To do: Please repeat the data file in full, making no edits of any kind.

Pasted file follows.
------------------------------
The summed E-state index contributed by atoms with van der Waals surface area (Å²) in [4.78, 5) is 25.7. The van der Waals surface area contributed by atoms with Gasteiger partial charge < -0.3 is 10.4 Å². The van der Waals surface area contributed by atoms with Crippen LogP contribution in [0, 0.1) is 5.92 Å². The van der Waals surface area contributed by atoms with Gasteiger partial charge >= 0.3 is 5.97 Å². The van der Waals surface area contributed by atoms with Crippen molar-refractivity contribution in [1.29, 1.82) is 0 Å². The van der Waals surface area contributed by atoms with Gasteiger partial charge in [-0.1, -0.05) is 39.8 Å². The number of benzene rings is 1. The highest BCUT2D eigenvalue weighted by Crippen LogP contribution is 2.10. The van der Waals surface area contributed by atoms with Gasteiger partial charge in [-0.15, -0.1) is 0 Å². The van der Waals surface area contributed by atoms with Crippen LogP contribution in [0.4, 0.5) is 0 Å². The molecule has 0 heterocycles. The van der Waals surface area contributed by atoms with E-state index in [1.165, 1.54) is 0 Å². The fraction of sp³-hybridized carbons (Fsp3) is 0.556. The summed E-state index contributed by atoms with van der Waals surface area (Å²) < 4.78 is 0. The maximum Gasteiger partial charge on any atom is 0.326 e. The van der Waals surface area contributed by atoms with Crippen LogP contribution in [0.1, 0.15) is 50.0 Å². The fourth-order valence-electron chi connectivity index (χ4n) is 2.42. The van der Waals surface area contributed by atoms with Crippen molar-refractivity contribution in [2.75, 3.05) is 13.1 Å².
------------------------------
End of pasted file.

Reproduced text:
The summed E-state index contributed by atoms with van der Waals surface area (Å²) in [4.78, 5) is 25.7. The van der Waals surface area contributed by atoms with Gasteiger partial charge < -0.3 is 10.4 Å². The van der Waals surface area contributed by atoms with Crippen LogP contribution in [0, 0.1) is 5.92 Å². The van der Waals surface area contributed by atoms with Gasteiger partial charge >= 0.3 is 5.97 Å². The van der Waals surface area contributed by atoms with Crippen molar-refractivity contribution in [1.29, 1.82) is 0 Å². The van der Waals surface area contributed by atoms with Gasteiger partial charge in [-0.1, -0.05) is 39.8 Å². The number of benzene rings is 1. The highest BCUT2D eigenvalue weighted by Crippen LogP contribution is 2.10. The van der Waals surface area contributed by atoms with Gasteiger partial charge in [-0.15, -0.1) is 0 Å². The van der Waals surface area contributed by atoms with Crippen LogP contribution in [0.4, 0.5) is 0 Å². The molecule has 0 heterocycles. The van der Waals surface area contributed by atoms with E-state index in [1.165, 1.54) is 0 Å². The fraction of sp³-hybridized carbons (Fsp3) is 0.556. The summed E-state index contributed by atoms with van der Waals surface area (Å²) < 4.78 is 0. The maximum Gasteiger partial charge on any atom is 0.326 e. The van der Waals surface area contributed by atoms with Crippen LogP contribution in [0.1, 0.15) is 50.0 Å². The fourth-order valence-electron chi connectivity index (χ4n) is 2.42. The van der Waals surface area contributed by atoms with Crippen molar-refractivity contribution in [2.75, 3.05) is 13.1 Å².